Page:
“Wheat is really where the challenge is,” Nicholson noted, adding Russia and Ukraine only carried out about 4% of their respective crops.
Looking at other global stocks from major exporters, the U.S., Argentina, the EU countries and Australia all will see higher export volumes of wheat. Still, “There’s not enough stocks in those exportable countries there to make up for that loss of exports from Ukraine or Russia that may not happen, and so that’s a real concern,” Nicholson said. “It is certainly why the wheat market has gotten so concerned and up in arms over what’s going on here.”
Shortly after the invasion began, ADM and Bunge shut down their operations in Ukraine. “The question is: Do those countries go back to that region? Are they willing to put up with the issues that you have there that have become extremely difficult?”
Normally, spring planting in Ukraine happens in April, and it’s difficult to project how disruptive the invasion will be at this point.
“Most of the core growing areas, they could be planted, but that is the real concern,” Glauber said. “If the war extends through the planting season, you could lose an entire crop — spring-planted crop — corn barley, sunflowers.”
Another question is whether Ukrainian farmers can harvest the winter wheat or will that be impeded, Glauber said.
“So, these are big questions, and we probably will have at least a better idea within a month. Hopefully, this invasion stops and troops withdraw and you’ll be able to get in a crop, but I don’t think it is necessarily time to write it off yet.”
Nicholson raised a similar point.
“I have to think about farmland as battlefields, and some of that ground won’t be available,” Nicholson said. “It’s a challenge putting in a crop anyplace in the world, let alone in the middle of a conflict.”
Glauber said there is “a lot of evidence in statements out of Egypt and out of other places that they have been stockpiling grain.” He added that the grains and oilseeds are global markets, so there are alternative providers to Russia and Ukraine.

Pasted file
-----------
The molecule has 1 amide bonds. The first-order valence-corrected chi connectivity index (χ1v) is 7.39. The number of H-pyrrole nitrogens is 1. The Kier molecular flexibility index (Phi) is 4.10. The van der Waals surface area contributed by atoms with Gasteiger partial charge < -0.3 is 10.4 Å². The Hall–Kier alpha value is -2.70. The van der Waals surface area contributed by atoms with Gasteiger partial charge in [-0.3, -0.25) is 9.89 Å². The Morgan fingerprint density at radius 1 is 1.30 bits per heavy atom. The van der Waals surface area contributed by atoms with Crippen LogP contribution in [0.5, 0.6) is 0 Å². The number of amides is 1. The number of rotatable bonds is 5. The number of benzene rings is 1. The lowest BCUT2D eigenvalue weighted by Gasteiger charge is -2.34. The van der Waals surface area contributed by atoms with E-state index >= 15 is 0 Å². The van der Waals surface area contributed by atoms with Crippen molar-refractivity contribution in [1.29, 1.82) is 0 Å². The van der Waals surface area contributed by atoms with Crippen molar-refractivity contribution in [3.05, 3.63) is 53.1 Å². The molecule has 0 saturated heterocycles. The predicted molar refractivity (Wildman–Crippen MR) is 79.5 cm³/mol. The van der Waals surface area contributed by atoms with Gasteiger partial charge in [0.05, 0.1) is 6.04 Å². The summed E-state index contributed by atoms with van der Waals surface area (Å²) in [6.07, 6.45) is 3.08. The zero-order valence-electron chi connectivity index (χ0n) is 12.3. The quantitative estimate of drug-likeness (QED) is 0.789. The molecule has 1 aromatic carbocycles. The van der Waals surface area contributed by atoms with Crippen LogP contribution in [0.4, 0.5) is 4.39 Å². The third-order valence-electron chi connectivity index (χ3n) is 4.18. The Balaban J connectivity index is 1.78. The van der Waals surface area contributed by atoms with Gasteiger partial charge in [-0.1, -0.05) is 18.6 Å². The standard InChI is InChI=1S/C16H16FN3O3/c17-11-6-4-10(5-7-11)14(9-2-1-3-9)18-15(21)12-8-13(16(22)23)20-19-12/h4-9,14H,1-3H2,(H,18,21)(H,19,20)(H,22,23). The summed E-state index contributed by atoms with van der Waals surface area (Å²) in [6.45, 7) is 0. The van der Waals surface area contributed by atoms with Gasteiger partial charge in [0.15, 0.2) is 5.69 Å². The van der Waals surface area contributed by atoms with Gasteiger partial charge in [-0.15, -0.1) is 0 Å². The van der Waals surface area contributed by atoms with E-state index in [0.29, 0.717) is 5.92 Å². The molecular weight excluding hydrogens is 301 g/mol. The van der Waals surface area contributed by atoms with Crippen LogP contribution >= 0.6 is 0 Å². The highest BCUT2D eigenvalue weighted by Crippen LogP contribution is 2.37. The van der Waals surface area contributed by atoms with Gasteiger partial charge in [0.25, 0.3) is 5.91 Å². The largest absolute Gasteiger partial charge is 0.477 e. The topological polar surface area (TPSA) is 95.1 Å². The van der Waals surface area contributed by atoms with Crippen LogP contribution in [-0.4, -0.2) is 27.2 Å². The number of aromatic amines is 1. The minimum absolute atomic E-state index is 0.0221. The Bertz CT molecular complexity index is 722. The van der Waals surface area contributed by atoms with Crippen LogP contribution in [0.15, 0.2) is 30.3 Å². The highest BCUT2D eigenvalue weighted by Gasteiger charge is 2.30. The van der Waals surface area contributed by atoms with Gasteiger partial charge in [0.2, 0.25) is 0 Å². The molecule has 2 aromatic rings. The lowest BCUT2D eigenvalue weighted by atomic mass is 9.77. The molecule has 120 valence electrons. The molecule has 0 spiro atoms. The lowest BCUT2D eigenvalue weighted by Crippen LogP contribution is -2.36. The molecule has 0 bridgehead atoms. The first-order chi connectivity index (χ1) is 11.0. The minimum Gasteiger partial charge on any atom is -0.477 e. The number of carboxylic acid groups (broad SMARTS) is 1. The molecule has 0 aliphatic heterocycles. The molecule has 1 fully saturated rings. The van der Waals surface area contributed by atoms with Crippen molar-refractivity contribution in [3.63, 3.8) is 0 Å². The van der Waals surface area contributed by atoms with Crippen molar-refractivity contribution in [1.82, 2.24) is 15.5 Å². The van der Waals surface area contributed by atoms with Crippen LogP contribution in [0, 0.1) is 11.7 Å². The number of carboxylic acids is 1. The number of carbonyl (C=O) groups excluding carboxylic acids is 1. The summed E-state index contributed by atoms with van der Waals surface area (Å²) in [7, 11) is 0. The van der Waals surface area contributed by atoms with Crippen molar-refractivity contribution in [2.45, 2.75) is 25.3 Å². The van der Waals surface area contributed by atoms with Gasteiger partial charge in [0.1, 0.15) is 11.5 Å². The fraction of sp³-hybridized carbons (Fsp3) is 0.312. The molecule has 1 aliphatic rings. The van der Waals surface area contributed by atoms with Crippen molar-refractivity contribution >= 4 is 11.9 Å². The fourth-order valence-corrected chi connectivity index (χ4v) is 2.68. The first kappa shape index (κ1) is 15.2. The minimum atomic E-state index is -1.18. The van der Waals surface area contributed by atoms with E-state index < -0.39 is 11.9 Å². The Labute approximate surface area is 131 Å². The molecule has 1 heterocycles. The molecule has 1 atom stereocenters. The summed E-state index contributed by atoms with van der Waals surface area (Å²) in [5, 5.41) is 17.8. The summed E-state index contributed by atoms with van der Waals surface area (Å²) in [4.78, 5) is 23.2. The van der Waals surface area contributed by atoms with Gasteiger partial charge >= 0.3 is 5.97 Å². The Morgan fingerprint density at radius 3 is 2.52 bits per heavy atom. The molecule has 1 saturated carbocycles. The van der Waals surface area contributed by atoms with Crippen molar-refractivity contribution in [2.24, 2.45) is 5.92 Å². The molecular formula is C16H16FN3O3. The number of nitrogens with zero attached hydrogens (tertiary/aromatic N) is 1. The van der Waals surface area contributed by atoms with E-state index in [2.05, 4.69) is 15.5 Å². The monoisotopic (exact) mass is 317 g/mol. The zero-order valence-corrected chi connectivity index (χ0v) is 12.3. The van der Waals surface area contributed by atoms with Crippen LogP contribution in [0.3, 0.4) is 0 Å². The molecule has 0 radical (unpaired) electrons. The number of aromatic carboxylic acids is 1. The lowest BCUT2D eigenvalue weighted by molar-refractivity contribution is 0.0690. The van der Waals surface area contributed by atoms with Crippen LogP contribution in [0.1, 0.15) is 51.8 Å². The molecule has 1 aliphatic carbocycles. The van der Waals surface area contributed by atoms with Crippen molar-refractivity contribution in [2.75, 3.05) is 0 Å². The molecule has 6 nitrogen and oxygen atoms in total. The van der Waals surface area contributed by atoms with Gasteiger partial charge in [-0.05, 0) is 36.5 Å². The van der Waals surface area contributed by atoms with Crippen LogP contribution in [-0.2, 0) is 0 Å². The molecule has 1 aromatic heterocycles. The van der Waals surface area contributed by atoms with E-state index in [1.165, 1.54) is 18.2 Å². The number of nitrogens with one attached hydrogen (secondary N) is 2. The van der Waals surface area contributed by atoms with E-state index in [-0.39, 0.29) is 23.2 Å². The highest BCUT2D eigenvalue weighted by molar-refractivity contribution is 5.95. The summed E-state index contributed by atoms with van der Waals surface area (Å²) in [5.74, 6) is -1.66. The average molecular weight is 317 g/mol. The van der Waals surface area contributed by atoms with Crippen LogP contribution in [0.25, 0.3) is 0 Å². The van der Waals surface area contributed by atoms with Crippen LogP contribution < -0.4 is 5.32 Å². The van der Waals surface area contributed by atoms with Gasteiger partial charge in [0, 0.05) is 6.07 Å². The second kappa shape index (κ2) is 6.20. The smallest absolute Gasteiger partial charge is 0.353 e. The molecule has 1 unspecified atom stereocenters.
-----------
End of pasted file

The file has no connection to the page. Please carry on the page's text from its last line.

“So, people do find other suppliers; it just comes at a price,” Glauber said.
Other situations such as food aid become more complicated. Operations such as the World Food Program that have to meet humanitarian needs often buy wheat on the spot market. “They often went to the Black Seas for supplies, and that is all complicated now,” Glauber said.
Then, there are questions about how Russia will use its commodity supplies as a “strategy” for “diplomatic purposes, said David Laborde Debucquet, a senior research fellow at IFPRI.
“If you start to see the consolidation of Russia around some of its commodities and use them for diplomatic purposes, that’s clearly not going to bring the world in the right direction,” to help feed people more at risk of hunger, he said.
Looking back at times with high prices and short stocks, grain tends to find a way to where it needs to go, Nicholson said.
“Grain is like water: It finds the crack to find its way to where it needs to go,” Nicholson said. “We’ve seen that over and over again around the world in a sanctions environment, a high-priced environment, or a logistical challenge environment; grain will find its way.”
VEGETABLE OIL AND BIOFUELS
Beyond wheat, Ukraine exports about 50% of the world’s sunflower oil, which will potentially be cut off. Overall, Ukraine is the largest exporter of vegetable oils. This leads to a return of the debate about food versus fuel when it comes to production of biofuels with oilseeds.
“We still have those issues very much in play,” Glauber said.
At a time when vegetable oil prices are high, Glauber said, the big ramp-up in biodiesel production in the U.S. and countries such as Malaysia is “troubling.”
“All of these are tensions that will come back into play is all I’m trying to say,” Glauber said.
Biofuel mandates in the U.S. for biodiesel and renewable diesel cost taxpayer dollars, Glauber said.
“I think those are legitimate questions that should be asked — whether or not that’s what we should be doing at a time when vegetable oil prices are through the roof,” he said.
Touching on biofuels, Nicholson noted the high commodity prices will cause companies to rethink some of their planning decisions. “The demand will start to contract as prices go higher,” he said.
“I think this is where a reckoning has to come,” Nicholson said. “As I’ve said before, policymakers have made these policies — right, wrong or indifferent — and sort of oblivious to what’s happening. As far as a feedstock standpoint of what’s available and what’s not available, I think you are seeing the industry being the governor of what’s going to happen to these policies going forward.”
Nicholson pointed to the announcement of Chevron buying Renewable Energy Group for $3.15 billion as a way for Chevron to protect its supply chain for biodiesel production.
“So, we’re already seeing the renewable diesel folks doing what they need to do to ensure they have feedstocks,” Nicholson said. “I do think it will slow down production or slow down the building of some of these renewable diesel refineries from those players who maybe don’t have as deep of pockets as the oil companies do.”
Chris Clayton can be reached at [email protected]
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